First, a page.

Program Dates. We are scheduling two “Paul’s Response to a Roman World” trips for 2014. The first trip will be in the May 5-14 time frame and the second in the September 29-October 8 time frame. We will continue offering our “Life and Land of Jesus” trip to Israel in late February 2015.
Program Costs. The all inclusive trip (airfare, all breakfasts and most dinners, all transfers, tips, gratuities, etc.) is $4295 (double occupancy from an East Coast gateway). A Single Room Supplement is available for $395. The “Land Only” price is $3095 per person, double occupancy, for those who can get to Rome on their own, e.g. frequent flyer points. The only exceptions would be for lunches and a few dinners on your own. As you probably know, Italy is more expensive than Israel because of the Euro and forecasting the Euro/Dollar relationship more than a year in advance is a guess. The same is true for airline fares due to aviation gas prices. Thus the $4295 may have to be adjusted depending on the Euro/Dollar exchange rate and any airline fuel surcharge adjustments. All things considered, when it comes to European pricing we feel it is an extraordinary value for the price.
Extensions. All costs for extended travel in Italy would be borne by the travelers. These trips would be self-guided. Hotel, rail and rental car reservations for you if enough travelers elect the same extension, e.g., Florence and Venice.
Team Teaching. Since Italian law requires a licensed Italian guide to be with all groups, the teaching team will be Dr. Randall Smith, Doug Greenwold and various Italian guides.
Some of the distinctive aspects of our PBT/CTSP study trip include:
An integrated, thematic, contextual focus.
It is a true learning experience, not a tourist trip.
Three and four star hotels (I’m too old for the dormitory approach!)
Visiting Italy in the “shoulder” seasons of early May often and late September offers ideal conditions in the Mediterranean without crowds.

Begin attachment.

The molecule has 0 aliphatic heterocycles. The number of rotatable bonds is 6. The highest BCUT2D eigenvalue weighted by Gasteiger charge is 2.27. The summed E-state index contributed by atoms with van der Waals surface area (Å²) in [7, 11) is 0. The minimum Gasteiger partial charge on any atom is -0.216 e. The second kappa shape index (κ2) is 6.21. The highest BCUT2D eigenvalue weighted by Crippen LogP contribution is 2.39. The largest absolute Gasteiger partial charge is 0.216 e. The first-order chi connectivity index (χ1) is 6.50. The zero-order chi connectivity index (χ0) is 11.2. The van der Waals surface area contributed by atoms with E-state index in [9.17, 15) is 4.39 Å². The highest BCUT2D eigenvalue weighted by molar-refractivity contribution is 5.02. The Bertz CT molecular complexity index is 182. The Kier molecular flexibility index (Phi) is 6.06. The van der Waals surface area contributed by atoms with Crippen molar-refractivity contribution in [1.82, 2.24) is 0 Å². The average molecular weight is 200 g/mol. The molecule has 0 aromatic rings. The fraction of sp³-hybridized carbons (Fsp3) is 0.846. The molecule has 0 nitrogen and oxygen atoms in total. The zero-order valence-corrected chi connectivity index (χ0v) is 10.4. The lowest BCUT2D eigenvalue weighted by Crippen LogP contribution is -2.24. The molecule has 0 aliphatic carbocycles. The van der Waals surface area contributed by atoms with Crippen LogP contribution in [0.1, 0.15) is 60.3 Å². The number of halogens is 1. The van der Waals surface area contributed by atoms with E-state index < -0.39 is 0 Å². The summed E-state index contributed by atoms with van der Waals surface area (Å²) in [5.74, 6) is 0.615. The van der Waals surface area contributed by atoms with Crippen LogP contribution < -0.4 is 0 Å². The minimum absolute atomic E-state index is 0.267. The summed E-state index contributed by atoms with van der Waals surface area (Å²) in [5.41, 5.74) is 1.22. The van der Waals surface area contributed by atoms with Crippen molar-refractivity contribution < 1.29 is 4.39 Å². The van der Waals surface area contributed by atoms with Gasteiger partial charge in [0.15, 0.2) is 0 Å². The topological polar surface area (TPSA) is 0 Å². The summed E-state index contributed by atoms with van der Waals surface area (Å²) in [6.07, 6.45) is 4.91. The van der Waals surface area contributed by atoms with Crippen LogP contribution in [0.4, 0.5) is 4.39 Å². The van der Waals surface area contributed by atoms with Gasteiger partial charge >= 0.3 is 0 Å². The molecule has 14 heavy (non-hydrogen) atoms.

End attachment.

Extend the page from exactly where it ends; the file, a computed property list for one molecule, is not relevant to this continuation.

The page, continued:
An ideal trip to Southern Italy is 15% visiting the sites and 85% learning about the sites together with the motifs and themes that “connect the dots” of the sites. We teach with an integrated focus on the historical, cultural, and literary context in such a way that deals not only with the facts, but with their purpose, meaning and implications. l.
Other Items of Interest
The all-inclusive cost of the 2014 Study Program is $4295 per person (double occupancy). A “Land Only” option is available for $3095 (you provide your own air transportation). Each “Land Only” participant is responsible for getting themselves to and from Rome from your departure city. Our Travel Coordinator is available to assist you in making your travel arrangements so that your arrival in Italy is coordinated with the others flying in from the States.
There is a single supplement of $395 for those who desire a (it’s small) single room. We will do our best to match you up with a roommate, but cannot guarantee that we will always be able to make that work.
Registration opens on March 1, 2014 and fees received after July 15, 2014 will be subject to a $100 late fee.
You will be offered the opportunity to buy trip insurance, the price of which will depend on the age of each person/couple. For your information, most people decide to buy it as it provides coverage 1) if you need to cancel for family or personal medical reasons, 2) your flights get delayed or cancelled and you need to rebook at a much higher price, 3) if you need medical attention while in Israel, and 4) if you need to fly back home early for medical reasons. You will be contacted after the receipt of your deposit to explain that program to you. The underwriter of the insurance provides the best coverage is you purchase travel insurance within two weeks of receipt of your payment.
Full payment of the cost of the trip (including any extra hotel days desired either before or after the trip) will need to be paid by the July 15, 2014 full payment deadline. Credit cards can be used subject to adding the VISA/MC processing fee.
This trip will be limited to 35 people, the capacity of our bus (we want it to be personal). Reservations are accepted on a first-come, first-served basis.
While the trip price covers just about everything, it does not include the costs for lunches.
Where possible we encourage people to come to Italy with someone (others) you can share the trip with, e.g., a friend, another couple, others from your small group or church.